Feb 5, 2008

nassim nicholas taleb, at SALT

nassim nicholas taleb was the latest speaker in stewart brand's series of free public seminars about long-term thinking (SALT). the last lectures i attended were by vernor vinge (on the coming singularity) and frans lanting (on photographing time past in the present). taleb is the author of the black swan and fooled by randomness, two books which i've tried and failed to read through (like the hobbit, no doubt, which took more than four attempts). stewart brand always releases an excellent summary of the talk on the SALT blog, so there's really no point in me reinventing the wheel that brand will probably make today. though his talk was nominally about how the future has always been crazier than we thought, it was really an extended disquisition on the limits of knowledge both retrospectively and prospectively. what i thought was most apropos was his argument that the modelling sciences are generally in the business of inferring future states based on observed past states. this can be a flawed exercise because

  1. historical data is almost always incomplete (records are ephemeral, recordkeeping is idiosyncratic, and coverage cannot be universal)
  2. any series of data can be explained by an infinite number of non-linear models
in consequence, particularly of the second point above, to be effectively predictive, quantitative models are best applied to non-complex systems. the interesting result of this reasoning is that it becomes a strong motivation for reintroducing qualitative analysis as a viable mode of understanding the kinds of complex systems that which occupy the researches of most social scientists: societies, cultures, and how they change. intelligent qualitative analysis is a mode thinking which acknowledges the effect of unobservables and idiosyncrasy rather than falling back on presumed certainty derived from highly-imperfect data.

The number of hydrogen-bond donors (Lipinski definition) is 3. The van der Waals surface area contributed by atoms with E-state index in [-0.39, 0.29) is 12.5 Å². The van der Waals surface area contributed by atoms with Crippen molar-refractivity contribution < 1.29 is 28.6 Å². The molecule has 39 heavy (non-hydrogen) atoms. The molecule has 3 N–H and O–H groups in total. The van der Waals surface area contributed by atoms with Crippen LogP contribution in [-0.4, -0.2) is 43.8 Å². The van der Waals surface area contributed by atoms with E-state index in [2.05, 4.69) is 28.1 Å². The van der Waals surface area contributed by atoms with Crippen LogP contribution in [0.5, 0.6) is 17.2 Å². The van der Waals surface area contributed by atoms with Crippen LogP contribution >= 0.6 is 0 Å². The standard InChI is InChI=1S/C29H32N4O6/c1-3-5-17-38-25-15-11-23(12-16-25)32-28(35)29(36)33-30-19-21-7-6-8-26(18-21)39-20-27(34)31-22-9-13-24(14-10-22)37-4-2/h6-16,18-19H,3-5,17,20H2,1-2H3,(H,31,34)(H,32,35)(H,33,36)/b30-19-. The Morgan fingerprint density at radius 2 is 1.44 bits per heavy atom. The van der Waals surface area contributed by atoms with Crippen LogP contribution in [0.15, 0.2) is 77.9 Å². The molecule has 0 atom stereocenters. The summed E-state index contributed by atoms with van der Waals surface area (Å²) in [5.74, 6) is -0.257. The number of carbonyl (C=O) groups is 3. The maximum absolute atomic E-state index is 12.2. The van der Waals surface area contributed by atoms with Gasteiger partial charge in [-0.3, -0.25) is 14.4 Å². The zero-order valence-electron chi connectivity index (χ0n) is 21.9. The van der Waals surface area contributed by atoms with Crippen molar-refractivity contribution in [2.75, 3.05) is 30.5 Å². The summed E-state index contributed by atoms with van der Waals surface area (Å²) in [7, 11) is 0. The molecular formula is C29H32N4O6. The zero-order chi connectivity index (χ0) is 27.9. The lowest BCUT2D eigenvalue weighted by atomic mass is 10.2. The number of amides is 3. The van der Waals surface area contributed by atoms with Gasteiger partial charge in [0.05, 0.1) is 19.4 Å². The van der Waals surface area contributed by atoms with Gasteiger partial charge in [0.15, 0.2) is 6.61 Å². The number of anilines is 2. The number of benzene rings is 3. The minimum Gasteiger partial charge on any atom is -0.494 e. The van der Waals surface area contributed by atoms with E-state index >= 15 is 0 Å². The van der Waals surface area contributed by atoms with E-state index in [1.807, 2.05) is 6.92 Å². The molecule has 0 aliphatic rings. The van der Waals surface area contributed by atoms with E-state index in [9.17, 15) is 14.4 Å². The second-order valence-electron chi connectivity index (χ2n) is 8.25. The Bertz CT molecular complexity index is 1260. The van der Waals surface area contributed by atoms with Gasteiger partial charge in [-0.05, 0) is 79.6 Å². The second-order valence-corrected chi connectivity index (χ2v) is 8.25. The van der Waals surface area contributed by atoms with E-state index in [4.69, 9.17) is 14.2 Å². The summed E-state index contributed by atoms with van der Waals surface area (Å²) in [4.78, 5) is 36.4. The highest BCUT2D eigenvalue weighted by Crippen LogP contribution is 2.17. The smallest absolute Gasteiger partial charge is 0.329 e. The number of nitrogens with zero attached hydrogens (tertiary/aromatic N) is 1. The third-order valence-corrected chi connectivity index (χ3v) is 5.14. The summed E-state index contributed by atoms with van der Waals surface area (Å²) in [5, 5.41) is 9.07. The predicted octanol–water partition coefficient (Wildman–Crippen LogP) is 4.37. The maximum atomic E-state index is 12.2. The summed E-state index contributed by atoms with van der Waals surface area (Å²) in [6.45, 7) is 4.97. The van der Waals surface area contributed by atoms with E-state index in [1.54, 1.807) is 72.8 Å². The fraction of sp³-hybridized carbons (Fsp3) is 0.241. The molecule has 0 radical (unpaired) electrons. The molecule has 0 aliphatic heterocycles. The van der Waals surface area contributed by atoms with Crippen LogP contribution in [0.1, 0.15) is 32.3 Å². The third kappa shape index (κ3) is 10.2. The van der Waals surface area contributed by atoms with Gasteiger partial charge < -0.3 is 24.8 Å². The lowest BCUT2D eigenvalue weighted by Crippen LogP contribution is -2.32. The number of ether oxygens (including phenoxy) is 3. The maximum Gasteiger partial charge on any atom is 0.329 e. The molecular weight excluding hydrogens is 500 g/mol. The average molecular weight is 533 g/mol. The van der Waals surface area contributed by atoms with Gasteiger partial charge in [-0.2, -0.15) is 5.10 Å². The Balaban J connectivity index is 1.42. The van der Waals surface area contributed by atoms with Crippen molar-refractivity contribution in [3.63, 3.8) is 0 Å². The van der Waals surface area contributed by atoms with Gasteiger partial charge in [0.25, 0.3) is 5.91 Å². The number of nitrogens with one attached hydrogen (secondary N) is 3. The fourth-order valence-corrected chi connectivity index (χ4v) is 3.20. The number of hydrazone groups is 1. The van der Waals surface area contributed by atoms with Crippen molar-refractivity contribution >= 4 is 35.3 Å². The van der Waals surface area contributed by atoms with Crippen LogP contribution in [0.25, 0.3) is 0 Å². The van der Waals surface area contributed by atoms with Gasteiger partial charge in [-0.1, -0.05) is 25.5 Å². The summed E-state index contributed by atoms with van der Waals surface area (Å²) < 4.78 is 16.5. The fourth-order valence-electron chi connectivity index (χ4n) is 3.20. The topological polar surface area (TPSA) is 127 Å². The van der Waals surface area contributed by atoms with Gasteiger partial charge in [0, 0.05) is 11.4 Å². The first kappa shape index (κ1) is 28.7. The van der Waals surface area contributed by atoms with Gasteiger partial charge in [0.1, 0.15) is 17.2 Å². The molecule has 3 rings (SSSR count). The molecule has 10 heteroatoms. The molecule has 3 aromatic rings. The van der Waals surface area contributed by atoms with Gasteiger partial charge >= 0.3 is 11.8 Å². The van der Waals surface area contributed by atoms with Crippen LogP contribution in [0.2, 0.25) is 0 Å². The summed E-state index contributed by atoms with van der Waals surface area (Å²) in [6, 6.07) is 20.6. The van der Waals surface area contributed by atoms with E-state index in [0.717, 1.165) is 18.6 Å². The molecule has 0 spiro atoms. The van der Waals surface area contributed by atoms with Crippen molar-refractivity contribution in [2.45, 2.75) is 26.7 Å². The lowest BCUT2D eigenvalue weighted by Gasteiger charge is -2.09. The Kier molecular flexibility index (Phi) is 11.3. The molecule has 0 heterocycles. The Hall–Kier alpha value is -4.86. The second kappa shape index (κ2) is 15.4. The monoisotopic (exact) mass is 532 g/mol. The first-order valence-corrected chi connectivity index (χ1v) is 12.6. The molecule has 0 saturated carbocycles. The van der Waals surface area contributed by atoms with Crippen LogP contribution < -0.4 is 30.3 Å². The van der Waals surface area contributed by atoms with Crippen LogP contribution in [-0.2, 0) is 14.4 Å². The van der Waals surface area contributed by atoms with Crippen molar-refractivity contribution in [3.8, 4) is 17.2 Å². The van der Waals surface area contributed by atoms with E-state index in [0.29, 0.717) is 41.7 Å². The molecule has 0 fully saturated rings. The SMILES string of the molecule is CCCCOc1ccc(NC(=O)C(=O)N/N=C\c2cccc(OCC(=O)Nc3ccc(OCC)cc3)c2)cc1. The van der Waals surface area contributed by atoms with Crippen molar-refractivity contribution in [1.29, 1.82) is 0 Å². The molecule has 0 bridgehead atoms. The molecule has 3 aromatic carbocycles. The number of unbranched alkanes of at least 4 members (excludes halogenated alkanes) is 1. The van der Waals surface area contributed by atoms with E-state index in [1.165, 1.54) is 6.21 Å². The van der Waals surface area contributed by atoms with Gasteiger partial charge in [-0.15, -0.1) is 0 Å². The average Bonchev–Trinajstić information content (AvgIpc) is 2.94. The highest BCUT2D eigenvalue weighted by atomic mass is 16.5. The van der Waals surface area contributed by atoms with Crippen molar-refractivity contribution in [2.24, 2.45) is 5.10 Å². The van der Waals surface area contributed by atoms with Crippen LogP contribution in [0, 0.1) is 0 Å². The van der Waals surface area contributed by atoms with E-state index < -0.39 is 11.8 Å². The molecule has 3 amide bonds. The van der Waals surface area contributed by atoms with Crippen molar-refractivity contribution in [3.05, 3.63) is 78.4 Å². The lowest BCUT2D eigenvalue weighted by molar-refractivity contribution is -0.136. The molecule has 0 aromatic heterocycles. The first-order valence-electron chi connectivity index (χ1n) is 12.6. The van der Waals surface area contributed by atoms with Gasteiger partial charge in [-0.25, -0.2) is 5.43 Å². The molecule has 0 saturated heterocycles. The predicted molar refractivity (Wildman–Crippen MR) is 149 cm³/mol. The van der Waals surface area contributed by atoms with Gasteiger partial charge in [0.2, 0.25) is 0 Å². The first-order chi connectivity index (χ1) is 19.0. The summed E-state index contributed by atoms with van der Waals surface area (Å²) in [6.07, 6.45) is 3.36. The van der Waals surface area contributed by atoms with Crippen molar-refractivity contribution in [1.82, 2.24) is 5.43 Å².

in a sense, taleb's entire talk was about knowing the enemy and knowing the self (知己知彼,百戰不貽). pervasive rationality leads us to believe that we can extend the nature of causal connection from simple to complex systems (taleb would call it extending learnings from mediocristan to extremistan) when in fact this extension is fallacious. we need to have the ability to confront complex systems without requiring a highly-structured and deterministic analytic framework, by which i mean quantitative modeling and analysis of almost all varieties. i bring up keats's concept of negative capability and a.r. ammons's corsons inlet* repeatedly in situations like this, precisely because this is the ability and approach that they both advocate.

as a race, we're now in a position where the rate of growth in our power to change the world has far exceeded the rate of growth in our knowledge of how to use that power. as we increase our influence over complex systems like global climate patterns or ecozones, our basic action orientation has to include negative capability so that, as taleb puts it, we can understand why our default position in regard to complex systems should be a hyperconservative one. (ie, getting us both individually and collectively to a point where our actions and decision-making methods are appropriate to the systems our actions affect.)

now, getting off the soapbox, another question which this brings up is whether or not complex systems (like societies and other large groups) are ever susceptible to analysis by analogical comparison to self-similar -- but smaller and more bounded -- groups. i think the jury is still out on that one.

* both introduced to me by glenn adelson as part of bio95hfz: conservation, nature, and biodiversity -- sadly no longer taught at harvard, but available to the lucky women of wellesley in modified form as es242: war and environment.

Feb 3, 2008

a glue for meat

from the research scientists at aji no moto*: activa TG. marvel at this sample meat application (sic):